Sometimes in player evaluation, as with poetry and love, it's the unsaid that speaks the loudest. Ask a scout about Taylor and they'll likely respond with a variation of "he's a good hitter." That says something about his bat -- his glove, too. Taylor has hit .319/.450/.475 with nearly 20 more walks than strikeouts and possibly more liners than grounders in two seasons at TCU. Some evaluators peg him for a plus hit tool at maturation, giving him one of the highest offensive floors in the class outside of the upper crest. He isn't ranked higher because he's not as skilled with the leather. Taylor is considered to be a better athlete than, say, Jace Jung (the 12th pick in last year's draft), but he'll be doing well to grade as an average second baseman. The takeaway here, then, is that people will continue to find ways to avoid talking about his glove for as long as he keeps hitting. If he stops? Then all anyone will focus on when they look at his game will be on the negative space that is his defense. 

15. Travis Honeyman, OF, Boston College

The Eagles have had six players drafted in the first or supplemental rounds since 2004, including Sal Frelick just two years ago. Honeyman should make it seven come July. He raised his stock in last summer's Cape Cod League, playing a fine center field while hitting .289/.400/.530 with four home runs across 24 games. Even if some teams don't regard Honeyman as a long-term center-field option, he offers a good approach and bat-to-ball skills along with enough athleticism and data to justify popping him in round one.

16. Thomas White, LHP, Phillips Academy (MA)

White will enter the spring regarded as the best left-handed prospect in the class. It's for good reason. He's tall and projectable, with a delivery that can be described as fluid even if his arm action is longer than Marquee Moon's titular track. Stuff-wise, his fastball was consistently clocked in the mid-90s at last summer's Perfect Game All-American Classic, and he's shown a distinct feel for spinning the ball. Scouts believe White has room to grow, too. He should gain velocity as he adds muscle, and his command may take a step forward if he makes his delivery more radio-friendly. White has a commitment to Vanderbilt he'll need to be convinced to forgo, but that shouldn't be a problem given that he has the makings of at least a middle-of-the-rotation starter.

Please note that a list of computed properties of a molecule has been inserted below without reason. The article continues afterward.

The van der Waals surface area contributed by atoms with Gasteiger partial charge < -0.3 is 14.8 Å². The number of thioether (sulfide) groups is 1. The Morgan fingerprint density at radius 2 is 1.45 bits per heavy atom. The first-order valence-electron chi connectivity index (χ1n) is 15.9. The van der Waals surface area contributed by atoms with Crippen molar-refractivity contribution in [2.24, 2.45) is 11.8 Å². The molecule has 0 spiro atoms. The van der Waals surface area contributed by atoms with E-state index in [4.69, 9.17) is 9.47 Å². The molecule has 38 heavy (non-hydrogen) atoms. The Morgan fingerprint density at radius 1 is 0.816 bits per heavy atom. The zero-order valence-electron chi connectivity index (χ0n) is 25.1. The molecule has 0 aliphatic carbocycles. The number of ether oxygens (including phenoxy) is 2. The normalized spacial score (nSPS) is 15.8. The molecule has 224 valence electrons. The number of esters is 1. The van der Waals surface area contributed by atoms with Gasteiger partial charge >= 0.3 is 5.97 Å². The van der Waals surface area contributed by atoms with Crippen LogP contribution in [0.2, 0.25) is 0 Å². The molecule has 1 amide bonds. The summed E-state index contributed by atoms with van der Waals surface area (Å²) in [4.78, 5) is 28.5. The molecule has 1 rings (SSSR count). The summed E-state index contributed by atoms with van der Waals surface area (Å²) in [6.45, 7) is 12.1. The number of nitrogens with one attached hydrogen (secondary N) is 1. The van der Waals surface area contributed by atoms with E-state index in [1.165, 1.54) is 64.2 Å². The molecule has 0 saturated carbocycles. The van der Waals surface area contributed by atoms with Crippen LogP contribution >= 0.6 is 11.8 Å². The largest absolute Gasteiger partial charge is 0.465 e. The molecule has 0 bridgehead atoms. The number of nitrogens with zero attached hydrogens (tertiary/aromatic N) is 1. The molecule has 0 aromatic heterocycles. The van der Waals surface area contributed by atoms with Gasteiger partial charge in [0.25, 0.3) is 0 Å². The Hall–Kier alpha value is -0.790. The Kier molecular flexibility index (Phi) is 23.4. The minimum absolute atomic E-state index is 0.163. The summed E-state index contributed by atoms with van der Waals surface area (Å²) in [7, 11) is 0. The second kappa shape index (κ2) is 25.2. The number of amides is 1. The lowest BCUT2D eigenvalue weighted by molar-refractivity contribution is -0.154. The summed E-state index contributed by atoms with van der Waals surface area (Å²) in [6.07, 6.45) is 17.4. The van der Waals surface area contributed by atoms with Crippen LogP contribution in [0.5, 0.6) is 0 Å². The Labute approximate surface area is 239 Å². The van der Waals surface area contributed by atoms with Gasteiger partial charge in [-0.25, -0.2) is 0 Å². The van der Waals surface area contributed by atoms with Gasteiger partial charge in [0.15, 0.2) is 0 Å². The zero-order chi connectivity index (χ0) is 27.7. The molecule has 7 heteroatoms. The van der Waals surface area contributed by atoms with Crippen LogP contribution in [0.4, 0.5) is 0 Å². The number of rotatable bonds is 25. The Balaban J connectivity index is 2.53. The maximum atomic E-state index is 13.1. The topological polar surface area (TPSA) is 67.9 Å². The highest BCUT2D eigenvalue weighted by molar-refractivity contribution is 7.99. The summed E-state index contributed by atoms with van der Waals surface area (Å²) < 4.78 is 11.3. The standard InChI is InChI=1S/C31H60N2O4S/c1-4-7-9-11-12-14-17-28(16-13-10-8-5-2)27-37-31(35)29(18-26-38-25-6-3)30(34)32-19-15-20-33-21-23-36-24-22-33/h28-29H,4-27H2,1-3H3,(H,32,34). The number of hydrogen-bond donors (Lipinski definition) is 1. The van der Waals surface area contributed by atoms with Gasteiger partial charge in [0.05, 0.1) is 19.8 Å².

17. Noble Meyer, RHP, Jesuit HS (OR)

We stress it every spring and again every summer. Draft history is chock full of reasons to not take a high-school right-hander in the first round. For as long as people still buy lottery tickets, cigarettes, and bitcoin, it feels safe to assume that someone will scoff at the probabilistic analysis and take Meyer early. After all, picking Mick Abel (also from Jesuit High School) and Andrew Painter in the first round has worked out fine for the Phillies. Why can't it succeed here? Don't you know that Meyer has broad shoulders and a gangly 6-foot-5 frame? Or that he was already pitching into the upper-90s during last summer's Perfect Game National Showcase? He even complements his heat with a promising slider. And sure, Meyer has an extremely long arm action and he throws from a low slot, but his delivery looks effortless and low slots are en vogue right now, man. Abiding by a blanket rule in something as chaotic as the draft is sort of silly anyway. You don't really want to be the person who passed on Meyer because of Kohl Stewart, Tyler Kolek, Riley Pint, whomever -- not if he flowers like he might. When you get down to it, that's the crux of this Kierkegaardian dilemma: draft Meyer or don't draft Meyer. You'll regret both.

18. Paul Skenes, RHP, LSU

Skenes was part of the summer transfer bonanza that also saw the Tigers import infielders Tommy White and Ben Nippolt, and pitchers Thatcher Hurd and Christian Little. He comes by way of the Air Force Academy, where he was a two-way player. Last season, he posted a 2.73 ERA and a .314/.412/.634 slash line with 13 home runs. Scouts prefer him on the mound, as he combines a power forward's frame (6-foot-6, 235 pounds) with a power pitcher's arm. His fastball routinely clocks into the upper-90s, and he deploys a quality changeup to speed up bats. If this were 15 years ago, that would be enough to guarantee him a top-10 selection. The industry is awash in ball-tracking information these days, however, and fancies itself more enlightened about What Really Works. That could be an issue for Skenes. Some evaluators have expressed concern about his arsenal's viability versus better competition because of underlying factors. His fastball, for example, possesses an unfavorable spin axis. Can that be fixed? Will it be? It sure doesn't hurt that Skenes will be working with pitching coach Wes Johnson, formerly of the Twins. Still, it's up to every team to make the call on a case-by-case basis. For now, we're OK fading Skenes. If he has another monster season, this time with an SEC backdrop, none of this will matter and he'll catapult into the top 10 anyway.

19. Will Sanders, RHP, South Carolina